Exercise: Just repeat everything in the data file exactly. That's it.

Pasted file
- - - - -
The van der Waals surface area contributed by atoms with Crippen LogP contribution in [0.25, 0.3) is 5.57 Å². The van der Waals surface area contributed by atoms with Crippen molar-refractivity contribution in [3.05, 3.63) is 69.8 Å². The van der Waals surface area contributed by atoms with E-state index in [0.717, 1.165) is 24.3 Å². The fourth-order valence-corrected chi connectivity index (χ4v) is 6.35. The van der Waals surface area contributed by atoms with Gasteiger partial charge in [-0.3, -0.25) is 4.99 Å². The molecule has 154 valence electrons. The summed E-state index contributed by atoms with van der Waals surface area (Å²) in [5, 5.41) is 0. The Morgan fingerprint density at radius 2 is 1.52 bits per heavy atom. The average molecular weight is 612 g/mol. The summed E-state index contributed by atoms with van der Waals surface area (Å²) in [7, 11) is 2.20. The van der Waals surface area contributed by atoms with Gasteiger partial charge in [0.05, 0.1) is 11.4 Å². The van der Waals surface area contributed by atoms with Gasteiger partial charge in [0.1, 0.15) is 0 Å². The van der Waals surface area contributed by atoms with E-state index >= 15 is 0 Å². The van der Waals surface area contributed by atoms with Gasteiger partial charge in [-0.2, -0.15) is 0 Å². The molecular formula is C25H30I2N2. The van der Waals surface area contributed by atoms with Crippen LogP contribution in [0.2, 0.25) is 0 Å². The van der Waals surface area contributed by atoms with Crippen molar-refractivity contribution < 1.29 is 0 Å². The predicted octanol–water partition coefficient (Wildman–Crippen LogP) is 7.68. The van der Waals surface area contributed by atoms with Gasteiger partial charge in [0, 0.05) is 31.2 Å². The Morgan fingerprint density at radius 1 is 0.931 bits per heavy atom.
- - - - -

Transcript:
The van der Waals surface area contributed by atoms with Crippen LogP contribution in [0.25, 0.3) is 5.57 Å². The van der Waals surface area contributed by atoms with Crippen molar-refractivity contribution in [3.05, 3.63) is 69.8 Å². The van der Waals surface area contributed by atoms with E-state index in [0.717, 1.165) is 24.3 Å². The fourth-order valence-corrected chi connectivity index (χ4v) is 6.35. The van der Waals surface area contributed by atoms with Gasteiger partial charge in [-0.3, -0.25) is 4.99 Å². The molecule has 154 valence electrons. The summed E-state index contributed by atoms with van der Waals surface area (Å²) in [5, 5.41) is 0. The Morgan fingerprint density at radius 2 is 1.52 bits per heavy atom. The average molecular weight is 612 g/mol. The summed E-state index contributed by atoms with van der Waals surface area (Å²) in [7, 11) is 2.20. The van der Waals surface area contributed by atoms with Gasteiger partial charge in [0.05, 0.1) is 11.4 Å². The van der Waals surface area contributed by atoms with Gasteiger partial charge in [0.1, 0.15) is 0 Å². The van der Waals surface area contributed by atoms with E-state index >= 15 is 0 Å². The van der Waals surface area contributed by atoms with Gasteiger partial charge in [-0.2, -0.15) is 0 Å². The molecular formula is C25H30I2N2. The van der Waals surface area contributed by atoms with Crippen LogP contribution in [0.2, 0.25) is 0 Å². The van der Waals surface area contributed by atoms with Crippen molar-refractivity contribution < 1.29 is 0 Å². The predicted octanol–water partition coefficient (Wildman–Crippen LogP) is 7.68. The van der Waals surface area contributed by atoms with Gasteiger partial charge in [0, 0.05) is 31.2 Å². The Morgan fingerprint density at radius 1 is 0.931 bits per heavy atom.